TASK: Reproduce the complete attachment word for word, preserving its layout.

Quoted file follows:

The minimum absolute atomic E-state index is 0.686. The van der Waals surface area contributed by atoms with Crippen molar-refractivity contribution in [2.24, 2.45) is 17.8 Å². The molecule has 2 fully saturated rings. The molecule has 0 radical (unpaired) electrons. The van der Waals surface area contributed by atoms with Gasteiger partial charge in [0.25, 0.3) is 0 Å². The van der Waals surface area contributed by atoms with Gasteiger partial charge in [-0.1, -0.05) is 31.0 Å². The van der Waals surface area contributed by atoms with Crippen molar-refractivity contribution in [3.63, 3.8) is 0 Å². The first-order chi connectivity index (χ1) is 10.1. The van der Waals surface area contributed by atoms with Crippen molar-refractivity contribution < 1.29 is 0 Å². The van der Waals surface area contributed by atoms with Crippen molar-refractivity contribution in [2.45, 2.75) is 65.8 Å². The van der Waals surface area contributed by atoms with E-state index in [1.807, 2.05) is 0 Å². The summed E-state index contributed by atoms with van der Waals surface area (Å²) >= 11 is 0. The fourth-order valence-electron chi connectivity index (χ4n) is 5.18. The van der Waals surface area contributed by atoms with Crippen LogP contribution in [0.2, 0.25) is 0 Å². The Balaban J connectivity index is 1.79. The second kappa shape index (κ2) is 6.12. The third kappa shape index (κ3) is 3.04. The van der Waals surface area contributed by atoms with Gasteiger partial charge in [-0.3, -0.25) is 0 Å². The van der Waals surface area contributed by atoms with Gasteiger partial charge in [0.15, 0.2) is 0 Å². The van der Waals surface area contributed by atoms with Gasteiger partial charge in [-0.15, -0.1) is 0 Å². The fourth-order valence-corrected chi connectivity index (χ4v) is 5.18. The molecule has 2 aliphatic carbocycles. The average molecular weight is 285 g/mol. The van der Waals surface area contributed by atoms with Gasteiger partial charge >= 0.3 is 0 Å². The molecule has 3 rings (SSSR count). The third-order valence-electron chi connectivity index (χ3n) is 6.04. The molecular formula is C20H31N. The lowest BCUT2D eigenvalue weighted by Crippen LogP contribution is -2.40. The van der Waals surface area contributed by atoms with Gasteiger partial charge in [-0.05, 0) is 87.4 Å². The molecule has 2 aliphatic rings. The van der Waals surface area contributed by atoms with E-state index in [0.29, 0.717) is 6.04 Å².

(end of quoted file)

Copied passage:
The minimum absolute atomic E-state index is 0.686. The van der Waals surface area contributed by atoms with Crippen molar-refractivity contribution in [2.24, 2.45) is 17.8 Å². The molecule has 2 fully saturated rings. The molecule has 0 radical (unpaired) electrons. The van der Waals surface area contributed by atoms with Gasteiger partial charge in [0.25, 0.3) is 0 Å². The van der Waals surface area contributed by atoms with Gasteiger partial charge in [-0.1, -0.05) is 31.0 Å². The van der Waals surface area contributed by atoms with Crippen molar-refractivity contribution in [3.63, 3.8) is 0 Å². The first-order chi connectivity index (χ1) is 10.1. The van der Waals surface area contributed by atoms with Crippen molar-refractivity contribution < 1.29 is 0 Å². The van der Waals surface area contributed by atoms with Crippen molar-refractivity contribution in [2.45, 2.75) is 65.8 Å². The van der Waals surface area contributed by atoms with E-state index in [1.807, 2.05) is 0 Å². The summed E-state index contributed by atoms with van der Waals surface area (Å²) >= 11 is 0. The fourth-order valence-electron chi connectivity index (χ4n) is 5.18. The van der Waals surface area contributed by atoms with Crippen LogP contribution in [0.2, 0.25) is 0 Å². The Balaban J connectivity index is 1.79. The second kappa shape index (κ2) is 6.12. The third kappa shape index (κ3) is 3.04. The van der Waals surface area contributed by atoms with Gasteiger partial charge in [-0.3, -0.25) is 0 Å². The van der Waals surface area contributed by atoms with Gasteiger partial charge in [0.15, 0.2) is 0 Å². The van der Waals surface area contributed by atoms with Gasteiger partial charge in [-0.15, -0.1) is 0 Å². The fourth-order valence-corrected chi connectivity index (χ4v) is 5.18. The molecule has 2 aliphatic carbocycles. The average molecular weight is 285 g/mol. The van der Waals surface area contributed by atoms with Gasteiger partial charge >= 0.3 is 0 Å². The molecule has 3 rings (SSSR count). The third-order valence-electron chi connectivity index (χ3n) is 6.04. The molecular formula is C20H31N. The lowest BCUT2D eigenvalue weighted by Crippen LogP contribution is -2.40. The van der Waals surface area contributed by atoms with Gasteiger partial charge in [-0.05, 0) is 87.4 Å². The molecule has 2 aliphatic rings. The van der Waals surface area contributed by atoms with E-state index in [0.29, 0.717) is 6.04 Å².